Help for a new teacher

Discussion in 'Secondary Education Archives' started by Katie99, Apr 8, 2005.

  1. Katie99

    Katie99 New Member

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    Apr 8, 2005

    I am a new substitute teacher. I am in a Masters and credential program at Biola University. I am working at Los Angeles Unified School District. The schools in this district are rough. I've subbed at several middle schools and high schools and I find 7th graders and 6th graders to be so hard to keep focused. I come from a family of two principals and I feel dumb. I need advice on how to teach them and keep them focused. They are inner-city schools, and that is where I am going to stay because I want to help them. If there are any teachers that could help me I would appreciate it.
     
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  3. Elizabeth

    Elizabeth Guest

    Apr 8, 2005

    I substitute 6th, 7th, and 8th graders, but not in the inner-city of Chicago which is just 45 minutes south of me. The kids I sub are from affluent suburbia communities and thus, I have very little trouble getting them to focus and pay attention. So, I really, really admire you for taking on inner-city kids, especially at the middle school level.

    Whatever you do, don't let them know you're new at this. Let them think you've been doing this awhile - have the upper hand and keep it.

    In terms of getting them to focus, I don't know if I can be of much help to you in that area since it's not something I have trouble with so maybe someone else can help out in this particular area.
     
  4. mmeblue

    mmeblue Rookie

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    Apr 9, 2005

    One thing I've noticed about middle schoolers is that the more energy and enthusiasm I have about whatever we're doing, the better they seem able to focus. There are always kids that defy that general principle, of course, but on the whole it seems to be true.

    I don't know how well that piece of advice will work for someone in a substituting situation, though, since I know that when I leave sub plans, they're usually for the kids to do work on their own with little to no help from the sub. But hopefully someone can offer you some good ideas!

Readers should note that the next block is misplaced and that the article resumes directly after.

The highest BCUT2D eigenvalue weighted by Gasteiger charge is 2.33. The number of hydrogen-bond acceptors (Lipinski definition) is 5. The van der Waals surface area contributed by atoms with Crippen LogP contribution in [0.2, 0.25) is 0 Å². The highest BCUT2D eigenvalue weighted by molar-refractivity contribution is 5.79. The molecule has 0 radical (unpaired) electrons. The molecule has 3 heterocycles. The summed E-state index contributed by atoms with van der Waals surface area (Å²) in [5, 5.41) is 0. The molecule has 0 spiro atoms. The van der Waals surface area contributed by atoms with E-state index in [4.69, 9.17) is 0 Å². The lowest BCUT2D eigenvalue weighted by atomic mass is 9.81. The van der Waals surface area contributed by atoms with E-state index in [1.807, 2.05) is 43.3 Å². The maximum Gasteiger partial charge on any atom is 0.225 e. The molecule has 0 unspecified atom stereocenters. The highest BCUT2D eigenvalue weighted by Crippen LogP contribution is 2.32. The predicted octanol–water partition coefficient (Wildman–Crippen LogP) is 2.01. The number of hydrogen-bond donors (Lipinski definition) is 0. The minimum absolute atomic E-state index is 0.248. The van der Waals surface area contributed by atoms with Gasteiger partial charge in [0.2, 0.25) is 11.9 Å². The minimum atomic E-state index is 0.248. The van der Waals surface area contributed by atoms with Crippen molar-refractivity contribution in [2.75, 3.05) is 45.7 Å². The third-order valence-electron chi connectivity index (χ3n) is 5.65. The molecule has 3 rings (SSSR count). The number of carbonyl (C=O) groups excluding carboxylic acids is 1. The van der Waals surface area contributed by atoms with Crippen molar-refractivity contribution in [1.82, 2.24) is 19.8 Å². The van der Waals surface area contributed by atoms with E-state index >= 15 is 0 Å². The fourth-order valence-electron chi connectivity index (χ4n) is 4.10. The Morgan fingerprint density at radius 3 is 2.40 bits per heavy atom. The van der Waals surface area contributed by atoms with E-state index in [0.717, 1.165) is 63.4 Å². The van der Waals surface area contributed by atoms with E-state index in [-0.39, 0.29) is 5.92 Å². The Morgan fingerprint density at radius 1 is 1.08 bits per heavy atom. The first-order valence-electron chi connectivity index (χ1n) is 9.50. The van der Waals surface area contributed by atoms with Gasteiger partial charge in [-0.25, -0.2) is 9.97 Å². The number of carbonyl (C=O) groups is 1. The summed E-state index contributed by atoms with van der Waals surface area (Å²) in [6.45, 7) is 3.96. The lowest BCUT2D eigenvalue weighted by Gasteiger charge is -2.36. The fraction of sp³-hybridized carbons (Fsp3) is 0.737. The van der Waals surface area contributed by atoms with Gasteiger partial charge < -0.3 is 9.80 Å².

5. Elizabeth

    Elizabeth Guest

    Apr 9, 2005

    I agree with mmeblue. The more energy and enthusiasm you've got about whatever it is they're supposed to be covering via the regular teacher's sub folder, the better they seem able to focus.

    In addition, I had a kid raise his hand and ask me if I was experienced in Science on my first day of subbing. I told the class that I was a second year Master's student of History, but was a Bio major briefly as an undergrad and thus had quite a few science courses under my belt and given what they were studying at the time it shouldn't be any problems for me in terms of assisting them with homework and answering any questions. Since then, I always give a brief background of who I am and if I've taken enough coursework in that area or not in order to be able to assist them. I find the more upfront I am in terms of if I can or can't be of much help seems to work to my advantage. The students appreciate the information so if it comes down to them having to ask the student next to them, working in pairs, or working in groups they can get organized to do it.
     
  6. Upsadaisy

    Upsadaisy Moderator

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    Apr 10, 2005

    It is great if you have the experience, but I don't think it is necessary for a sub. A funny story - Our Spanish teacher was out for a few days and our sub was a former elementary teacher (also a parent of two of our students). A young lady in my 6th grade math class mentioned, "Boy, for a Spanish teacher, Senora Nancy sure doesn't speak a lot of Spanish!" I cracked up.
     
  7. Elizabeth

    Elizabeth Guest

    Apr 10, 2005

    I agree, I don't think experience is necessary for a sub. But my philosophy is, if subs are upfront about experience and what they know and don't know very well they'll find working with the kids a bit more easier than if they walk in and start subbing off the plans.
     
  8. Miss W

    Miss W Phenom

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    Apr 11, 2005

    I agree. When I subbed I told my kids my experience first off. It did help that I had done my internship there the semester before. Once I told them my experience, they were right on track with me.
     
  9. Jaime99

    Jaime99 Rookie

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    Apr 12, 2005

    When I used to do subbing (before I got my permanent job) at a new school, I'd wait until the students were in the class, then I'd walk to whatever desk was there and pick up the sub folder (which I'd left there on purpose), look through it for a few seconds, silent all the while, then I'd look up with a surprised look on my face and yell "Oh, I LOVE THIS SUBJECT!" (If it was an elementary school, I'd say "Oh, I'VE HEARD ABOUT THIS CLASS! YOU GUYS DO THE COOLEST THINGS IN HERE!")

    Then I'd teach the class as if it was the subject or class I was born to teach and that I got lucky enough to sub for this teacher and this class. All it took was a little general knowledge of the basic subjects and a lot of enthusiasm. I'd run around so much (it was some extra exercise for the day, I figured) that they don't have time to misbehave. I didn't drink coffee, either, so I think I was just born with a capacity for enthusiasm.

    By the second time I'd teach at that school, they would be so amused by the stories told by other students (I'd make sure to enough crazy things to build my reputation) that they'd sit expectantly anyway.

    Give it a shot.
     

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